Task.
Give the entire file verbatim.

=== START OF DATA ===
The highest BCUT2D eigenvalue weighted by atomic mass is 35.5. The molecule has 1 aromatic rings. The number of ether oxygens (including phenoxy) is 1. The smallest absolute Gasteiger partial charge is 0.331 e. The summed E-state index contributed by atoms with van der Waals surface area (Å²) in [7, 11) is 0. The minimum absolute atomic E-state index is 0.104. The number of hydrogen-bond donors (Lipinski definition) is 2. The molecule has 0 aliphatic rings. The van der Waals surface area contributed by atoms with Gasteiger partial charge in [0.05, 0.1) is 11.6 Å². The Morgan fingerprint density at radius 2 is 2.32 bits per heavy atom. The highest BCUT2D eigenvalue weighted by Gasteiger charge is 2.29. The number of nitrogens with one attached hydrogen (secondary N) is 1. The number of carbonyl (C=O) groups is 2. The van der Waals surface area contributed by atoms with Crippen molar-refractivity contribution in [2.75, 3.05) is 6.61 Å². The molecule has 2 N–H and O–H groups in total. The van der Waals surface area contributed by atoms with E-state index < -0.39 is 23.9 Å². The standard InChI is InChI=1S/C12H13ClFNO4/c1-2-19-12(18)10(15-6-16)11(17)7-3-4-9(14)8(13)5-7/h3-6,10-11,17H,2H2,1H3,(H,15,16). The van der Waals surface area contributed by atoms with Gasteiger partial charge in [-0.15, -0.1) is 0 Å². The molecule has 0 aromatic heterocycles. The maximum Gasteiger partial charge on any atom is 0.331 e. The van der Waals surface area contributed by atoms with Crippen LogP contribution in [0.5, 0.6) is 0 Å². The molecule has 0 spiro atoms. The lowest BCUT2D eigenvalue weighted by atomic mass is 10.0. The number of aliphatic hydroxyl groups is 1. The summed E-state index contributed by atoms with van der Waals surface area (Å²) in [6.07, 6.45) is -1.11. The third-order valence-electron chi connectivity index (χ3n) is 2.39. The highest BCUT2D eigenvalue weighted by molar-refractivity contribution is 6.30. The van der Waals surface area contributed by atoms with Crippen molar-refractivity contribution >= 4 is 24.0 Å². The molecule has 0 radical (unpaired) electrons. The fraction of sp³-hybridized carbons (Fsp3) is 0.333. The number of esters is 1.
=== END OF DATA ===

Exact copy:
The highest BCUT2D eigenvalue weighted by atomic mass is 35.5. The molecule has 1 aromatic rings. The number of ether oxygens (including phenoxy) is 1. The smallest absolute Gasteiger partial charge is 0.331 e. The summed E-state index contributed by atoms with van der Waals surface area (Å²) in [7, 11) is 0. The minimum absolute atomic E-state index is 0.104. The number of hydrogen-bond donors (Lipinski definition) is 2. The molecule has 0 aliphatic rings. The van der Waals surface area contributed by atoms with Gasteiger partial charge in [0.05, 0.1) is 11.6 Å². The Morgan fingerprint density at radius 2 is 2.32 bits per heavy atom. The highest BCUT2D eigenvalue weighted by Gasteiger charge is 2.29. The number of nitrogens with one attached hydrogen (secondary N) is 1. The number of carbonyl (C=O) groups is 2. The van der Waals surface area contributed by atoms with Crippen molar-refractivity contribution in [2.75, 3.05) is 6.61 Å². The molecule has 2 N–H and O–H groups in total. The van der Waals surface area contributed by atoms with E-state index < -0.39 is 23.9 Å². The standard InChI is InChI=1S/C12H13ClFNO4/c1-2-19-12(18)10(15-6-16)11(17)7-3-4-9(14)8(13)5-7/h3-6,10-11,17H,2H2,1H3,(H,15,16). The van der Waals surface area contributed by atoms with Gasteiger partial charge in [-0.15, -0.1) is 0 Å². The molecule has 0 aromatic heterocycles. The maximum Gasteiger partial charge on any atom is 0.331 e. The van der Waals surface area contributed by atoms with Crippen LogP contribution in [0.5, 0.6) is 0 Å². The molecule has 0 spiro atoms. The lowest BCUT2D eigenvalue weighted by atomic mass is 10.0. The number of aliphatic hydroxyl groups is 1. The summed E-state index contributed by atoms with van der Waals surface area (Å²) in [6.07, 6.45) is -1.11. The third-order valence-electron chi connectivity index (χ3n) is 2.39. The highest BCUT2D eigenvalue weighted by molar-refractivity contribution is 6.30. The van der Waals surface area contributed by atoms with Crippen molar-refractivity contribution >= 4 is 24.0 Å². The molecule has 0 radical (unpaired) electrons. The fraction of sp³-hybridized carbons (Fsp3) is 0.333. The number of esters is 1.